On classical recordings, you can hear the players in the back of the orchestra. Other headphones do a better job with these features, but they will cost at least twice as much.
There is no pronounced sparkle in the highs, but they are clean and clear. There is a sharp, upfront feel to the treble that does not dominate the overall sound.
Some listeners might be looking for excitement with immediate power to the highs. These are not the headphones for that, having balance without any artificial compensation at either end of the range.
Where to Buy
At the time this review was written, the AKG K701 were selling for well under USD $200 new, which makes them an extraordinarily good buy. They used to be priced over twice as much.
The AKG K702 are almost the same price, however, from third-party vendors. The two sound almost exactly the same, which makes the K702 a better buy because they have a detachable, replaceable cable.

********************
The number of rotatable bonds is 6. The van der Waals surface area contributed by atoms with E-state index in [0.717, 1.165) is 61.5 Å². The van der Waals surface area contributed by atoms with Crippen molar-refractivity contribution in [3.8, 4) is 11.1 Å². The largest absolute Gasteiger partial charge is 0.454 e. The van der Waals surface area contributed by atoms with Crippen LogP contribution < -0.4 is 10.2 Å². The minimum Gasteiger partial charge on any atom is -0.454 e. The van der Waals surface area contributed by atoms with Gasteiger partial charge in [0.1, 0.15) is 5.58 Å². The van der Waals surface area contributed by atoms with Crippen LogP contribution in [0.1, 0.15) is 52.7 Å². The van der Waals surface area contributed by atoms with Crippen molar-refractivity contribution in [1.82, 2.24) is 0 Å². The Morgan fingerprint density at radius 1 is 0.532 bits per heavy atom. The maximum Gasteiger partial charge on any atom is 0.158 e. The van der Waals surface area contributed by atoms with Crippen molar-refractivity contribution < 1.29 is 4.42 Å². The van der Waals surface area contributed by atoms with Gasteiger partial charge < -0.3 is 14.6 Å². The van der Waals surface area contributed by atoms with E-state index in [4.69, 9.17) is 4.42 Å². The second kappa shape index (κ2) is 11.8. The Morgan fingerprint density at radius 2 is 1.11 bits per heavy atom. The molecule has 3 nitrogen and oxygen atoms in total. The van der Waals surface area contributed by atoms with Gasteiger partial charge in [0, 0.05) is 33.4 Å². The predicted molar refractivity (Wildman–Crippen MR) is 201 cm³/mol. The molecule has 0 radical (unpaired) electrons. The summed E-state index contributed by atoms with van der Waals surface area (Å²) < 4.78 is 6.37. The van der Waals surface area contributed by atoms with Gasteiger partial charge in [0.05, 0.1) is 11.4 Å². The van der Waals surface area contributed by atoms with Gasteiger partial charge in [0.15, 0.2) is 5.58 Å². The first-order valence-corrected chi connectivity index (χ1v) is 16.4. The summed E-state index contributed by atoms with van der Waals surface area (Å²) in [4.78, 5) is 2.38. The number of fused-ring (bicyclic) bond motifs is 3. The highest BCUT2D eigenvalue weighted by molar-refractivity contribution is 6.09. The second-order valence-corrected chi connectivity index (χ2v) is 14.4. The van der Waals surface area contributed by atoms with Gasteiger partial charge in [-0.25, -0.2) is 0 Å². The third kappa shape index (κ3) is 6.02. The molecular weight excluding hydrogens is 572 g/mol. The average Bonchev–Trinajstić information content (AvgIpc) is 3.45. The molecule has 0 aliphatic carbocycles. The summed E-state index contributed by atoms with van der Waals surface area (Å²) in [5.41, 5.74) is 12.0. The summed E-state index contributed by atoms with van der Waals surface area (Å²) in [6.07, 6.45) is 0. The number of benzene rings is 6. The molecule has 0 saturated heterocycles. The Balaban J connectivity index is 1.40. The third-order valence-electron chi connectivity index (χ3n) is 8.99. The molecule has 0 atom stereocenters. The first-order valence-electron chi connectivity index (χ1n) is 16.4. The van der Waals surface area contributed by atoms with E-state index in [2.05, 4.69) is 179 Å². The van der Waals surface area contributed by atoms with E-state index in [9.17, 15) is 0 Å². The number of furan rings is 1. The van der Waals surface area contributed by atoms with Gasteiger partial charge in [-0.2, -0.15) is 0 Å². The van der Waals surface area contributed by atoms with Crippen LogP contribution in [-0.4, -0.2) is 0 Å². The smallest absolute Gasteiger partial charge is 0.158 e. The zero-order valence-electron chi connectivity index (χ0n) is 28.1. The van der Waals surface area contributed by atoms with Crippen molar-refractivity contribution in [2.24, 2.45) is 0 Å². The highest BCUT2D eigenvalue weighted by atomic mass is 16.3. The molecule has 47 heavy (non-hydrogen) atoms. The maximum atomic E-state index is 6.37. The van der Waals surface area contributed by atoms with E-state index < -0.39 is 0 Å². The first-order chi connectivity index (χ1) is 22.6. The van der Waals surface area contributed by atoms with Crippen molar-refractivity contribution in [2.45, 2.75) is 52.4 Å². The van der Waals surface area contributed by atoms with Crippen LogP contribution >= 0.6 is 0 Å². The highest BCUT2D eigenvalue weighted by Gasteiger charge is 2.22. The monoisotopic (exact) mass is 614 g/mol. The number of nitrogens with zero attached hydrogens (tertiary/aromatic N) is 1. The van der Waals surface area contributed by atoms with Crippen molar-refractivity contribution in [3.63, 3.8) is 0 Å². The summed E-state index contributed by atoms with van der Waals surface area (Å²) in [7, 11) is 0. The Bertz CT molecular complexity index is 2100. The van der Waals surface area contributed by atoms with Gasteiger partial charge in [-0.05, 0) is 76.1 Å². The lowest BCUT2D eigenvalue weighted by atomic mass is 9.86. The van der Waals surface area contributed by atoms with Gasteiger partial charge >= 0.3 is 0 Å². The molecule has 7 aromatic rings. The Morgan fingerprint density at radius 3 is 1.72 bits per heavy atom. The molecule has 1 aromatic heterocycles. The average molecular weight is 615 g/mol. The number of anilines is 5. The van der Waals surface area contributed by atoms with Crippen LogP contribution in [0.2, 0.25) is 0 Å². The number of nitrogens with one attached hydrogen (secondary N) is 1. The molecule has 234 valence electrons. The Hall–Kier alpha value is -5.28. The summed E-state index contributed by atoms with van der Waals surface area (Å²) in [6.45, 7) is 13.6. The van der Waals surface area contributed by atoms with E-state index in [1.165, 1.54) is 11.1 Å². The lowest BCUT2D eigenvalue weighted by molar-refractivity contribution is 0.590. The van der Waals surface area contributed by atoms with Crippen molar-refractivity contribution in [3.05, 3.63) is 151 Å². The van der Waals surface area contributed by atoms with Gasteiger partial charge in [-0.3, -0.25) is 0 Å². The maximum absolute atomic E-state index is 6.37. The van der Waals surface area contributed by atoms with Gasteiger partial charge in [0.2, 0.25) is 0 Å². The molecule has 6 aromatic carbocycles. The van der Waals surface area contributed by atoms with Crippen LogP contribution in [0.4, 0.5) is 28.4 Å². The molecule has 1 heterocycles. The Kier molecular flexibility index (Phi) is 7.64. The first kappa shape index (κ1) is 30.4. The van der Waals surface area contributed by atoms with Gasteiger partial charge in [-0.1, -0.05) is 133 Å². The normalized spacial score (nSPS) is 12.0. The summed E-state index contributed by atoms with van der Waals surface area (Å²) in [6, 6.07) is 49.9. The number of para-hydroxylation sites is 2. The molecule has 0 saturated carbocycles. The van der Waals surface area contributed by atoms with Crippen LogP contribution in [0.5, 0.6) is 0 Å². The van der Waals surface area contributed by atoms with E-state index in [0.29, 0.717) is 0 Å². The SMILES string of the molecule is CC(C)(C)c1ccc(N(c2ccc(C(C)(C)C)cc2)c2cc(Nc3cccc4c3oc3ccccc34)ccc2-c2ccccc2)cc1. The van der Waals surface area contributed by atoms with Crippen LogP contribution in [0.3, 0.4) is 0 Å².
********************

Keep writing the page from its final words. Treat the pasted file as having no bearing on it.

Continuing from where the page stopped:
Strangely, on the AKG website, the K701 are selling for nearly twice as much as the K702. That may indicate that the K701 will eventually be discontinued, and it has been suggested that the newer K702 were originally introduced to solve the problem of the long, non-detachable cable.
The longevity of the AKG K701 is no surprise. They are more of a bargain than ever. The combination of a wide soundstage and detailed presentation make them one of the best choices in their price range.